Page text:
Back before the highly engineered high-tech expanding ammo came along, it was a great low-tech solution to self-defense in .38spl. Still not a bad choice by any means, but you may be able to improve on its performance with some of the new premium stuff from the better companies.
Quote:
Bill Jordan said it was the most powerful cartridge an average man could achieve any real proficiency with.
He's not the only gunwriter to voice that opinion.

From the July/August American Handgunner
From the .35s to the .40s – They Still Call ‘Em .38s! By Mike Venturino
...Most people in the know about such things consider the .38 Special is the minimum revolver cartridge that should be used for home/self defense. And I know for certain it is about the largest cartridge non-enthusiast people can be taught to shoot with any degree of proficiency.
From the July/August 2004 American Handgunner
Sixgunner Column By John Taffin
I consider the ... Model 10, as one of the best choices, perhaps the best for that person looking for a “house gun,” whatever that is, or a revolver for concealed carry.
...
The .38 Special is the upper-limit of comfort and easy handling for many shooters, especially senior citizens, younger shooter, and women with small hands; ...
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Old June 30, 2012, 12:03 AM   #17
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darkroommike

Quote:
Stuck with it way too long, but back in the day a beat cop rarely drew his weapon.
what 'back in the day' timeframe are you talking about


******also john, thx for the handgunner info in the previous post.
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Old June 30, 2012, 06:17 AM   #18
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A few weeks ago I helped a 65 year old lady buy a pristine pre lock model 60.
There were about 6 men in the store and every single one of us had a j frame Smith in our pockets. Various models but noteworthy nonetheless.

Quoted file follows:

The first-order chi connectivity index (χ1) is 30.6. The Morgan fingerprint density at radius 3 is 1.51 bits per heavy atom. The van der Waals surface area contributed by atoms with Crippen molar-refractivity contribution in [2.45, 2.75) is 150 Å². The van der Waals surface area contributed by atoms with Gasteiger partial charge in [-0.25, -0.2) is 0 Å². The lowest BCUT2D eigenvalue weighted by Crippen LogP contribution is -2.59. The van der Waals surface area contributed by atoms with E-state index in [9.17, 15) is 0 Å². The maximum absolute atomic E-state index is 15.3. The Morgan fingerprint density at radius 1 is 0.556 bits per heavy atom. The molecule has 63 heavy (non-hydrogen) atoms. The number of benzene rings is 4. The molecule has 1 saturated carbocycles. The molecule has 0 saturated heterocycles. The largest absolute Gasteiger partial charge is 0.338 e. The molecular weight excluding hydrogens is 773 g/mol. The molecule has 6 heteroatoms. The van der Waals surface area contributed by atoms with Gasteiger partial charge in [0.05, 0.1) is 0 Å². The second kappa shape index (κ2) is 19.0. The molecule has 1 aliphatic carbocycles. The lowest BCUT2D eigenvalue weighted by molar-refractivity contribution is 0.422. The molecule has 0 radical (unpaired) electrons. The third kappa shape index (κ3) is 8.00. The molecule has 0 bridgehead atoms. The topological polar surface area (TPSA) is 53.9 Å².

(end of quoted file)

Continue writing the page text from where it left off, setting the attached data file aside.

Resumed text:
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Old June 30, 2012, 07:11 AM   #19
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Quote:
The old LRN (Lead Round Nose) tended to penetrate well but didn't expand. In addition, the bullet profile seemed to push the tissue aside leaving small sub-caliber wound channels and not much bleeding. It was an impressively poor self-defense round.
To expound on this I've found the old 158gr LRN load to be very good for small game (rabbits and squirrels) because they do so little tissue damage. The damage done to small game is less than that of some HV 22lr.
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Old June 30, 2012, 07:56 AM   #20
jason_iowa
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I prefer 357 but the 38 is a fun round to shoot and in a pinch is fine for self defense. I would have no qualms about carrying it as an leo.
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Old June 30, 2012, 04:29 PM   #21
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I just bought another .38 Special, a Model 36 Chief!
After a lot of thoughtI realised that I can't find fault with this cartrige as a personal defense round! Ir recoils little, has adequate power for a stop of hostilities and is relativelly inexpensive for pratice.
This has been a fact since it's inception and held true thru the current rash of Wonder-9's and other semi-auto rounds. Seems that no matter what the .38 Special goes up against, it comes out as being a really good preformer!
I shoot it in my Vaquero (about 95% of the time) and in my Cobra .48 Special Derringer, and next in the Chief.
Next to the .22 lr I have found it the most usefull cartrige of my lifetime!